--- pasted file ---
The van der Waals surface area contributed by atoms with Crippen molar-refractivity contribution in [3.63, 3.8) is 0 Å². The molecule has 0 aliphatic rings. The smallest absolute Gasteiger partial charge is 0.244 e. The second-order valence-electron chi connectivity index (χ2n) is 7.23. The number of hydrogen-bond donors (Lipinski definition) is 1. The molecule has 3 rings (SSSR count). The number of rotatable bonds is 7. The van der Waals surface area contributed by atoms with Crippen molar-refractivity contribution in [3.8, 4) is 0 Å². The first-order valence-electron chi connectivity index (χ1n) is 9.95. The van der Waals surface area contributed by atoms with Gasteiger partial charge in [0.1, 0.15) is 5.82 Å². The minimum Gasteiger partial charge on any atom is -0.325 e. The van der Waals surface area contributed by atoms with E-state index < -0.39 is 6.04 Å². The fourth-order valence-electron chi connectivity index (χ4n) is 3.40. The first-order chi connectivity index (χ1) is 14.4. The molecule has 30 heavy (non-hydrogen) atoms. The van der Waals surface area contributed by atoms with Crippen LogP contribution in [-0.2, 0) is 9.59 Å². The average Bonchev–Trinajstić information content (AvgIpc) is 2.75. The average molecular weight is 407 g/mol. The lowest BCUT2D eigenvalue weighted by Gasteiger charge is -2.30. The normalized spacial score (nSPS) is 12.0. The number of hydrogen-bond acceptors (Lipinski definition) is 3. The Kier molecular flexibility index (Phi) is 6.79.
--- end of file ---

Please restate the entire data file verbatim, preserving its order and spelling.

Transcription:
The van der Waals surface area contributed by atoms with Crippen molar-refractivity contribution in [3.63, 3.8) is 0 Å². The molecule has 0 aliphatic rings. The smallest absolute Gasteiger partial charge is 0.244 e. The second-order valence-electron chi connectivity index (χ2n) is 7.23. The number of hydrogen-bond donors (Lipinski definition) is 1. The molecule has 3 rings (SSSR count). The number of rotatable bonds is 7. The van der Waals surface area contributed by atoms with Crippen molar-refractivity contribution in [3.8, 4) is 0 Å². The first-order valence-electron chi connectivity index (χ1n) is 9.95. The van der Waals surface area contributed by atoms with Gasteiger partial charge in [0.1, 0.15) is 5.82 Å². The minimum Gasteiger partial charge on any atom is -0.325 e. The van der Waals surface area contributed by atoms with E-state index < -0.39 is 6.04 Å². The fourth-order valence-electron chi connectivity index (χ4n) is 3.40. The first-order chi connectivity index (χ1) is 14.4. The molecule has 30 heavy (non-hydrogen) atoms. The van der Waals surface area contributed by atoms with Crippen LogP contribution in [-0.2, 0) is 9.59 Å². The average Bonchev–Trinajstić information content (AvgIpc) is 2.75. The average molecular weight is 407 g/mol. The lowest BCUT2D eigenvalue weighted by Gasteiger charge is -2.30. The normalized spacial score (nSPS) is 12.0. The number of hydrogen-bond acceptors (Lipinski definition) is 3. The Kier molecular flexibility index (Phi) is 6.79.